Monday, July 5, 2010

The Emergent Church - Part 1 - Guest Blogger: Katie Williamson

Before explaining what the Emergent Church is and what it looks like there must first be a distinction made between two very similar but different terms. There is often much confusion between the words emerging and emergent. Geoff Ashley, of the Village Church, does an excellent job of offering a separation of the two terms. “Think of the Emerging Church as a general movement (a tree) and the Emergent ‘conversation’ as a specific or particular subset (a branch) of that broader movement”(2). So, the Emerging Church is basically an umbrella that covers a variety of denominations, movements, and theologies, while the Emergent Church is a movement or theology under the umbrella of emerging.

What exactly is the Emergent Church? The Emergent Church is an up and coming movement that is seeking to change not only the way that “outsiders” view Christianity but also the way that Christians view Christianity. In the late 1990s young pastors and theologians began to meet under an organization called the Leadership Network to discuss “church.” The Leadership Network seeks to foster church innovation and growth through strategies, programs, tools, and resources (Leadership Network). These discussions took place in coffee shops and living rooms all across America. People were seeking to rethink the historic and modern inadequacies with church, tradition, and evangelicalism. In 2001 this discussion was made into its own individual organization known as the Emergent Village.

The Emergent Village is very different than most Christian organizations that one might come across. There are two facets to the leadership of the Emergent Village. The first is Emergent Village cohorts; the second is the Emergent Village Board of Directors. The board of directors is a small group of “friends” that oversee the projects and finances of the EV. They serve only a three year term and meet four times a year. Cohorts are the localized way the Emergent Village works. Around the nation friends of Emergent Village meet at their own time and place to discuss what they choose (“Leadership”).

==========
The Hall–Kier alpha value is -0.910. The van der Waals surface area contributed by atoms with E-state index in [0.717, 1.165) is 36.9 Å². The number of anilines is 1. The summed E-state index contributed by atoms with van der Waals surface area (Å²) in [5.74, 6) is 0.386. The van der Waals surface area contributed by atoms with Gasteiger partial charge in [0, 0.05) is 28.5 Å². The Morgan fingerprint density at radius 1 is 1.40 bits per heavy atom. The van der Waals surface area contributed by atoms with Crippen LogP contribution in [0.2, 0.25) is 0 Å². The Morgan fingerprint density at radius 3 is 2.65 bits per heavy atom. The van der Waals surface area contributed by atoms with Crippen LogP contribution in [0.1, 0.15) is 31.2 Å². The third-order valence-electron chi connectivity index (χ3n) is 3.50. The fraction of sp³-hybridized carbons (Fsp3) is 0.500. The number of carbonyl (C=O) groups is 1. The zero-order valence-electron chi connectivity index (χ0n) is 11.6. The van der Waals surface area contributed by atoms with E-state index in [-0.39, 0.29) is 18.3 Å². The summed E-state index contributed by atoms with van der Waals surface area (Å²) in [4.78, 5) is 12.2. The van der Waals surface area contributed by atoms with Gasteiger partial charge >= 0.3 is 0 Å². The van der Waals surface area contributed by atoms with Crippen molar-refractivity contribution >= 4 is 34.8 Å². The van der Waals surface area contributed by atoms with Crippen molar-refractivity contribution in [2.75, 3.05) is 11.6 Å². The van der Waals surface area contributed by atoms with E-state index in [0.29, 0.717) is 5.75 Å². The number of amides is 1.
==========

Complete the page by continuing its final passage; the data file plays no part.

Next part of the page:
The Emergent Church is very broad in its beliefs; however; there is a list of four core values and practices expressed on their website. The first is “Commitment to God in the Way of Jesus”. They claim to be committed to God through a “generous orthodoxy”. They want to understand the gospel in terms of Jesus’ radical, profound, and expansive message. The second core value is “Commitment to the Church in all its Forms”. There is not a need to critique or reject any denomination or form of “church”. Everything is accepted and encouraged. They are also “Committed to God’s World”. This is where a radical idea of community comes in. They are seeking to build friendships across gender, racial, ethnic, and economic boundaries. The Emergent Village seeks participation in movements towards peace and justice. Lastly, there is a “Commitment to One Another”. The Emergent Church seeks to welcome all people to join their humble pilgrimage through their journey of faith (“Values and Practices”).

While the Emergent Church has a set of “core values,” they have not been at all successful in determining, theologically, what they believe about Christ and the Bible. To understand this movement, however, one must understand that this lack of determination was absolutely intentional. Emergent Christianity seeks to provoke thoughtful questions that will lead you not to an understanding of the Bible, but to an acceptance of “mystery”. In his book, Adventures in Missing the Point, Brian Mclaren encourages Christians to “drop any affair you may have with certainty, proof, argument, - and replace it with dialogue, conversation, intrigue and search”(84). Within the Emergent circle certainty is not something to be celebrated but rather something to be destroyed.

It is hard to really understand the motivations of the movement without understanding the backgrounds of many of its leaders. Most of them have come from very conservative and traditional backgrounds. They are seeking something less fundamental and dogmatic. They want freedom in opinion rather that restriction in doctrine. D.A. Carson(a critic of Emergent Village) goes as far to say that, “...the reforms that the movement encourages mirror the protests of the lives of many of its leaders” (14).